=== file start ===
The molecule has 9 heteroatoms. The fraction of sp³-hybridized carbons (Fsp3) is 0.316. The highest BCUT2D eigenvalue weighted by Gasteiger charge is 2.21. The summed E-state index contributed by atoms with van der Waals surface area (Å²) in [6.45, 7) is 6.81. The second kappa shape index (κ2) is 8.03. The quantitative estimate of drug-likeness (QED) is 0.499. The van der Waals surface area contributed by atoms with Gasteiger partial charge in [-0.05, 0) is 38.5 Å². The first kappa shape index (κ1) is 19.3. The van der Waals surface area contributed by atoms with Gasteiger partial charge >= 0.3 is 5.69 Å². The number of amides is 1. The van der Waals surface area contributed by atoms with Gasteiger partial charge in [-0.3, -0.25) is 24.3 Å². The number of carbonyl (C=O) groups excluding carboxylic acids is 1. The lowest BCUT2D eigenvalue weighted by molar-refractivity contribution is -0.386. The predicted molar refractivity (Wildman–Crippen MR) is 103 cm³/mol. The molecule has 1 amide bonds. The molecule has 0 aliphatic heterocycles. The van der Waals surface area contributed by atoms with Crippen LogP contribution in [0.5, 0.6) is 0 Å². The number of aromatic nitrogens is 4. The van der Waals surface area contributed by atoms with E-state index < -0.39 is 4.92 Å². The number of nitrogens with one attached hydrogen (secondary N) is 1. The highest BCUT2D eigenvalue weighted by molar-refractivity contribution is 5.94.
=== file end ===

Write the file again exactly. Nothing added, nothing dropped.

The molecule has 9 heteroatoms. The fraction of sp³-hybridized carbons (Fsp3) is 0.316. The highest BCUT2D eigenvalue weighted by Gasteiger charge is 2.21. The summed E-state index contributed by atoms with van der Waals surface area (Å²) in [6.45, 7) is 6.81. The second kappa shape index (κ2) is 8.03. The quantitative estimate of drug-likeness (QED) is 0.499. The van der Waals surface area contributed by atoms with Gasteiger partial charge in [-0.05, 0) is 38.5 Å². The first kappa shape index (κ1) is 19.3. The van der Waals surface area contributed by atoms with Gasteiger partial charge >= 0.3 is 5.69 Å². The number of amides is 1. The van der Waals surface area contributed by atoms with Gasteiger partial charge in [-0.3, -0.25) is 24.3 Å². The number of carbonyl (C=O) groups excluding carboxylic acids is 1. The lowest BCUT2D eigenvalue weighted by molar-refractivity contribution is -0.386. The predicted molar refractivity (Wildman–Crippen MR) is 103 cm³/mol. The molecule has 1 amide bonds. The molecule has 0 aliphatic heterocycles. The van der Waals surface area contributed by atoms with Crippen LogP contribution in [0.5, 0.6) is 0 Å². The number of aromatic nitrogens is 4. The van der Waals surface area contributed by atoms with E-state index < -0.39 is 4.92 Å². The number of nitrogens with one attached hydrogen (secondary N) is 1. The highest BCUT2D eigenvalue weighted by molar-refractivity contribution is 5.94.